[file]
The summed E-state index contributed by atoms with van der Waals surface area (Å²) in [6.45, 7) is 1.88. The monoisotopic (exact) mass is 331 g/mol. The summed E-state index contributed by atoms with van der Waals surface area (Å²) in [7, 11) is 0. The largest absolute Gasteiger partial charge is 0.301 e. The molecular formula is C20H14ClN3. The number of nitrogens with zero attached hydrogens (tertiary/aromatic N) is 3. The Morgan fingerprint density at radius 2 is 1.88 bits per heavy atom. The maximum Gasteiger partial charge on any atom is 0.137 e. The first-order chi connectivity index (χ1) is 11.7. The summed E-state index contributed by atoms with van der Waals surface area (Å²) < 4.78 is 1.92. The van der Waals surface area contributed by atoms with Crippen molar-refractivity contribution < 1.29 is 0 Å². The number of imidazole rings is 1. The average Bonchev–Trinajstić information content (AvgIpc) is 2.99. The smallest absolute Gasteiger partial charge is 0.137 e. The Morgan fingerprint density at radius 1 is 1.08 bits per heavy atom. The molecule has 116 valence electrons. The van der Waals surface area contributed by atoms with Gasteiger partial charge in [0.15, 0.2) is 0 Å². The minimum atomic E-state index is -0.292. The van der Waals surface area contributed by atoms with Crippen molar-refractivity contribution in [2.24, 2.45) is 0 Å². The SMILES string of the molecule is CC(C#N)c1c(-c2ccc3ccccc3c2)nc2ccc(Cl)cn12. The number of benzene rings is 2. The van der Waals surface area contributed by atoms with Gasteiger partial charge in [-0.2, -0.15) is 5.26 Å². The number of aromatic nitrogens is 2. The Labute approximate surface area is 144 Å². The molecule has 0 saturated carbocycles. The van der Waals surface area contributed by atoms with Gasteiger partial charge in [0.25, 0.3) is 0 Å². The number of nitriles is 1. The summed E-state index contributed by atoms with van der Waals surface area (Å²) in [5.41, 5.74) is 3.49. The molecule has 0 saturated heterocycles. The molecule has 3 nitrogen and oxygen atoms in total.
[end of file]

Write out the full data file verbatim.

The summed E-state index contributed by atoms with van der Waals surface area (Å²) in [6.45, 7) is 1.88. The monoisotopic (exact) mass is 331 g/mol. The summed E-state index contributed by atoms with van der Waals surface area (Å²) in [7, 11) is 0. The largest absolute Gasteiger partial charge is 0.301 e. The molecular formula is C20H14ClN3. The number of nitrogens with zero attached hydrogens (tertiary/aromatic N) is 3. The Morgan fingerprint density at radius 2 is 1.88 bits per heavy atom. The maximum Gasteiger partial charge on any atom is 0.137 e. The first-order chi connectivity index (χ1) is 11.7. The summed E-state index contributed by atoms with van der Waals surface area (Å²) < 4.78 is 1.92. The van der Waals surface area contributed by atoms with Crippen molar-refractivity contribution < 1.29 is 0 Å². The number of imidazole rings is 1. The average Bonchev–Trinajstić information content (AvgIpc) is 2.99. The smallest absolute Gasteiger partial charge is 0.137 e. The Morgan fingerprint density at radius 1 is 1.08 bits per heavy atom. The molecule has 116 valence electrons. The van der Waals surface area contributed by atoms with Gasteiger partial charge in [0.15, 0.2) is 0 Å². The minimum atomic E-state index is -0.292. The van der Waals surface area contributed by atoms with Crippen molar-refractivity contribution in [2.24, 2.45) is 0 Å². The SMILES string of the molecule is CC(C#N)c1c(-c2ccc3ccccc3c2)nc2ccc(Cl)cn12. The number of benzene rings is 2. The van der Waals surface area contributed by atoms with Gasteiger partial charge in [-0.2, -0.15) is 5.26 Å². The number of aromatic nitrogens is 2. The Labute approximate surface area is 144 Å². The molecule has 0 saturated carbocycles. The van der Waals surface area contributed by atoms with Gasteiger partial charge in [0.25, 0.3) is 0 Å². The number of nitriles is 1. The summed E-state index contributed by atoms with van der Waals surface area (Å²) in [5.41, 5.74) is 3.49. The molecule has 0 saturated heterocycles. The molecule has 3 nitrogen and oxygen atoms in total.